Out-Law News | 18 Jan 2019 | 10:19 am | 3 min. read
Against this backdrop, it was concerning to see scepticism, particularly among young people, about the potential for social mobility in the workplace emerge from a survey by the relaunched Social Mobility Commission, reported just before Christmas. While respondents across all age ranges think it is getting harder for people from disadvantaged backgrounds to move up in society, those aged between 18 and 24 were particularly pessimistic, with just 25% believing that only talent and hard work determine where people end up.
There is a strong link between social mobility – defined by the Commission as the ease with which an individual can 'move up' in society regardless of the occupation or income level of their parents – and other strands of the D&I agenda, including gender and ethnicity. It is worrying that, in a landscape where there is good progress being made in relation to those D&I issues, this survey has found that the young are so sceptical about advancement.
With the UK's scheduled departure from the EU taking up most of the government's focus at the moment, social mobility is low on the priority list - but a look at recent regulatory and legislative developments suggests that it will only be a matter of time before there are developments in this area. The introduction of mandatory GPG reporting was followed fairly quickly by the ethnicity pay gap reporting consultation, while new laws requiring large quoted companies to disclose and explain the ratio of their chief executive's total pay to average worker pay have recently come into force.
Social mobility is something that the top employers are already concerned about – and, if not, they should be. In a post-Brexit landscape, with employers already concerned about the growing skills gap, broadening the pool from which companies select talent and being supportive of initiatives that help to do this makes business sense. Organisations of all sizes and in many sectors are reporting difficulty in attracting and retaining the talent they need, and finding ways to actively increase the pool of qualified candidates could help invigorate the jobs market and those employers.
The government has shown a strong commitment to facilitating real change in the D&I space, and has demonstrated that it is prepared to legislate if that change is not forthcoming. This year, organisations with 250 employees or more will publish their second annual GPG reports, allowing the government, press, competitors and the public to see whether the progress promised in the additional narrative accompanying the first round of figures has actually happened. The government sought views on the information employers should be required to publish in order to allow for "decisive action" on workplace diversity, without placing undue burdens on businesses, as part of its ethnicity pay gap reporting consultation, and will report back soon on how it plans to take the plans forward.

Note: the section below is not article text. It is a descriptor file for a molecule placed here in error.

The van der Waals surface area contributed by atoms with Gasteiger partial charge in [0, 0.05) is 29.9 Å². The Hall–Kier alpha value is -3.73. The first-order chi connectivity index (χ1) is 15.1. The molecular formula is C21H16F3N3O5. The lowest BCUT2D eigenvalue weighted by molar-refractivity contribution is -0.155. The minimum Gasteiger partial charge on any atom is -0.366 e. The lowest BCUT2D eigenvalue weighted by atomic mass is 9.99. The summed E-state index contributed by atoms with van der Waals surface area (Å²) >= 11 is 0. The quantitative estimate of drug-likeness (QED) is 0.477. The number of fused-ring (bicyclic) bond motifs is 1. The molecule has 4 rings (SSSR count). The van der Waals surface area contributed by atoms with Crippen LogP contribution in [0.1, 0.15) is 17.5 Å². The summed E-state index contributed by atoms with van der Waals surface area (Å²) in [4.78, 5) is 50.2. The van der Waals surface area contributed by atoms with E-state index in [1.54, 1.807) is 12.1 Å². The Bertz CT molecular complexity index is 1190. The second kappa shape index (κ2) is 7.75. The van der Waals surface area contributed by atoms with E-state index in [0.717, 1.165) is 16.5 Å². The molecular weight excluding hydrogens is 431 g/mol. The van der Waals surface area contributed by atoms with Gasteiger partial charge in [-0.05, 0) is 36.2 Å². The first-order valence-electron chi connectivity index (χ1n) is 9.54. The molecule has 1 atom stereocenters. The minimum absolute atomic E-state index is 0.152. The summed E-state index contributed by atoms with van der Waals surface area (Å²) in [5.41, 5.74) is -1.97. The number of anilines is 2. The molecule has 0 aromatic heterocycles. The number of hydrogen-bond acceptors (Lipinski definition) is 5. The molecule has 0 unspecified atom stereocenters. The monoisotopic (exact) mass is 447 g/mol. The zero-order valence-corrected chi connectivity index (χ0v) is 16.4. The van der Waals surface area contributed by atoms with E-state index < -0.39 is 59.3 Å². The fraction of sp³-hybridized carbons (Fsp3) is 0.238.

The government-backed Social Mobility Commission relaunched in December to great fanfare with a new chair, 12 new commissioners and an additional £2 million in public funding to commission new research into social mobility. The Commission will publish its 'state of the nation' assessment of UK social mobility in March, and is planning to focus on vocational education and skills and produce a 'toolkit' for employers in its first year of operation.
The direction of travel is clear. Social mobility is something that the government is likely to turn its attention to when time allows, and proactive employers have the opportunity now to get ahead in this area. The starting point is to gather the necessary data through a D&I audit, which will also allow you to take stock of your current diversity and inclusion practices.
Simple changes to outreach and the recruitment process can increase your prospective talent pool. Get involved early, sending speakers and representatives to careers fairs at schools, not just universities; investigate diverse routes into the business, for example more of a focus on apprenticeships and not just graduate recruitment; and consider offering financial support for travel and experience days in the office.
Technology also provides opportunities to broaden out the recruitment process, with the growth of tools such as contextualised recruitment helping to give employers a better understanding of the context in which prospective candidates' academic achievements have been obtained. A contextualised recruitment system can help employers to overcome unconscious bias and encourage applicants who might otherwise be put off. Consider also the criteria used to select applicants for interview: are base academic requirements really needed, or should the focus be more on skills and values - especially in times where flexibility and resilience are much more important attributes than might have previously been the case.
Employers should also consider engaging with third party organisations who can provide support on social mobility; for example the Social Mobility Foundation and the Sutton Trust.
Amy Hextell is a diversity and inclusion expert at Pinsent Masons, the law firm behind Out-Law.com.